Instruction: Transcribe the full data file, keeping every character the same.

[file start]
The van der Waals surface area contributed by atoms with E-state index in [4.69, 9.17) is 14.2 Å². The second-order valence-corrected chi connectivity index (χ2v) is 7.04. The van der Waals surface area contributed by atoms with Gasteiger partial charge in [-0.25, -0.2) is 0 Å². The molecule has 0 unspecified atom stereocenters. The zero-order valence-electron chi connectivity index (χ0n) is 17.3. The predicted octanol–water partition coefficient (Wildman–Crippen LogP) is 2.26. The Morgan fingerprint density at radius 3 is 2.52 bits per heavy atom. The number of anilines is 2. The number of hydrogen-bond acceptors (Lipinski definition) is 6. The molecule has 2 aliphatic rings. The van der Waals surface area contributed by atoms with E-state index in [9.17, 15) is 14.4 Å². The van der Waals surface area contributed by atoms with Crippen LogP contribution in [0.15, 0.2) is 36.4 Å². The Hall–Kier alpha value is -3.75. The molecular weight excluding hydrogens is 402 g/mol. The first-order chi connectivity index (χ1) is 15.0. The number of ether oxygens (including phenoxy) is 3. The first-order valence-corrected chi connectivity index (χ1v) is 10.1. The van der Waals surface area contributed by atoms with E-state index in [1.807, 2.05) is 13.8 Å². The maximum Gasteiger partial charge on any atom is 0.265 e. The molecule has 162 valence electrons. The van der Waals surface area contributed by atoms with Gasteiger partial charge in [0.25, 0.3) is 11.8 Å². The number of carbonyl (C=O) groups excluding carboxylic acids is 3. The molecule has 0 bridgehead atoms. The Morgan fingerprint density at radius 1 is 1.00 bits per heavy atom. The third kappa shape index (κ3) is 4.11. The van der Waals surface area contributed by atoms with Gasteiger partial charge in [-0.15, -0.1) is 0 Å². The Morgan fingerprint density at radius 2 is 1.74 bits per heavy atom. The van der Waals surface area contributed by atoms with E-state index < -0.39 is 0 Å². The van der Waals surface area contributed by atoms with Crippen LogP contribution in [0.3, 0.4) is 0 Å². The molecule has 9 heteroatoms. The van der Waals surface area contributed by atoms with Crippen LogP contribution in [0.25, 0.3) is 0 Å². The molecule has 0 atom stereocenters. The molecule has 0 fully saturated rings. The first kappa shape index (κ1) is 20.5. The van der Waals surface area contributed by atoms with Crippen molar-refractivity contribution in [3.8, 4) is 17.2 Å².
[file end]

The van der Waals surface area contributed by atoms with E-state index in [4.69, 9.17) is 14.2 Å². The second-order valence-corrected chi connectivity index (χ2v) is 7.04. The van der Waals surface area contributed by atoms with Gasteiger partial charge in [-0.25, -0.2) is 0 Å². The molecule has 0 unspecified atom stereocenters. The zero-order valence-electron chi connectivity index (χ0n) is 17.3. The predicted octanol–water partition coefficient (Wildman–Crippen LogP) is 2.26. The Morgan fingerprint density at radius 3 is 2.52 bits per heavy atom. The number of anilines is 2. The number of hydrogen-bond acceptors (Lipinski definition) is 6. The molecule has 2 aliphatic rings. The van der Waals surface area contributed by atoms with E-state index in [9.17, 15) is 14.4 Å². The van der Waals surface area contributed by atoms with Crippen LogP contribution in [0.15, 0.2) is 36.4 Å². The Hall–Kier alpha value is -3.75. The molecular weight excluding hydrogens is 402 g/mol. The first-order chi connectivity index (χ1) is 15.0. The number of ether oxygens (including phenoxy) is 3. The first-order valence-corrected chi connectivity index (χ1v) is 10.1. The van der Waals surface area contributed by atoms with E-state index in [1.807, 2.05) is 13.8 Å². The maximum Gasteiger partial charge on any atom is 0.265 e. The molecule has 162 valence electrons. The van der Waals surface area contributed by atoms with Gasteiger partial charge in [0.25, 0.3) is 11.8 Å². The number of carbonyl (C=O) groups excluding carboxylic acids is 3. The molecule has 0 bridgehead atoms. The Morgan fingerprint density at radius 1 is 1.00 bits per heavy atom. The third kappa shape index (κ3) is 4.11. The van der Waals surface area contributed by atoms with Gasteiger partial charge in [-0.15, -0.1) is 0 Å². The Morgan fingerprint density at radius 2 is 1.74 bits per heavy atom. The van der Waals surface area contributed by atoms with E-state index < -0.39 is 0 Å². The van der Waals surface area contributed by atoms with Crippen LogP contribution in [0.3, 0.4) is 0 Å². The molecule has 9 heteroatoms. The van der Waals surface area contributed by atoms with Crippen LogP contribution in [0.25, 0.3) is 0 Å². The molecule has 0 atom stereocenters. The molecule has 0 fully saturated rings. The first kappa shape index (κ1) is 20.5. The van der Waals surface area contributed by atoms with Crippen molar-refractivity contribution in [3.8, 4) is 17.2 Å².